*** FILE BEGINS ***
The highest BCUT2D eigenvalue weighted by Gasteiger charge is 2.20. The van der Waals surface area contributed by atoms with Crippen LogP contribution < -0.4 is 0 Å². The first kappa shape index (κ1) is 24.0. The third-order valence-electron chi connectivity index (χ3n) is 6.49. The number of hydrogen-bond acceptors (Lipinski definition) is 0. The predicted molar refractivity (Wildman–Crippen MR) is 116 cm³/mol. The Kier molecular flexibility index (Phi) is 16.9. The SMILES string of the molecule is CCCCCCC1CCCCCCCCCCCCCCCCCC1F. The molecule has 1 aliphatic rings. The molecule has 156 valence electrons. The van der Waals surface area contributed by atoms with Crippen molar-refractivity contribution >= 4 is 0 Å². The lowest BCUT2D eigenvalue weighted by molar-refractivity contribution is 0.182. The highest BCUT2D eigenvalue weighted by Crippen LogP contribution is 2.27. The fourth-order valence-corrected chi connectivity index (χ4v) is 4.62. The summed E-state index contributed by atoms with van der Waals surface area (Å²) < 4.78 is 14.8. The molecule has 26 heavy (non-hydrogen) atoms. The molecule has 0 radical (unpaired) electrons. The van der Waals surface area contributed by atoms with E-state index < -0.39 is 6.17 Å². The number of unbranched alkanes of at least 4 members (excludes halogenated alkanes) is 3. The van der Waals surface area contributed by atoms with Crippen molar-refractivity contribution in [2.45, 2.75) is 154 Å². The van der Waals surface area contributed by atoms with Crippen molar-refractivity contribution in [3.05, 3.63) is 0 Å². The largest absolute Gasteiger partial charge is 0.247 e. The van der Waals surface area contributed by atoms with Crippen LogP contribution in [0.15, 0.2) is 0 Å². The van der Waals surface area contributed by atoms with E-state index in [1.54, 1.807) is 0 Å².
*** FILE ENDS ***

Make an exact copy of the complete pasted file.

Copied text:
The highest BCUT2D eigenvalue weighted by Gasteiger charge is 2.20. The van der Waals surface area contributed by atoms with Crippen LogP contribution < -0.4 is 0 Å². The first kappa shape index (κ1) is 24.0. The third-order valence-electron chi connectivity index (χ3n) is 6.49. The number of hydrogen-bond acceptors (Lipinski definition) is 0. The predicted molar refractivity (Wildman–Crippen MR) is 116 cm³/mol. The Kier molecular flexibility index (Phi) is 16.9. The SMILES string of the molecule is CCCCCCC1CCCCCCCCCCCCCCCCCC1F. The molecule has 1 aliphatic rings. The molecule has 156 valence electrons. The van der Waals surface area contributed by atoms with Crippen molar-refractivity contribution >= 4 is 0 Å². The lowest BCUT2D eigenvalue weighted by molar-refractivity contribution is 0.182. The highest BCUT2D eigenvalue weighted by Crippen LogP contribution is 2.27. The fourth-order valence-corrected chi connectivity index (χ4v) is 4.62. The summed E-state index contributed by atoms with van der Waals surface area (Å²) < 4.78 is 14.8. The molecule has 26 heavy (non-hydrogen) atoms. The molecule has 0 radical (unpaired) electrons. The van der Waals surface area contributed by atoms with E-state index < -0.39 is 6.17 Å². The number of unbranched alkanes of at least 4 members (excludes halogenated alkanes) is 3. The van der Waals surface area contributed by atoms with Crippen molar-refractivity contribution in [2.45, 2.75) is 154 Å². The van der Waals surface area contributed by atoms with Crippen molar-refractivity contribution in [3.05, 3.63) is 0 Å². The largest absolute Gasteiger partial charge is 0.247 e. The van der Waals surface area contributed by atoms with Crippen LogP contribution in [0.15, 0.2) is 0 Å². The van der Waals surface area contributed by atoms with E-state index in [1.54, 1.807) is 0 Å².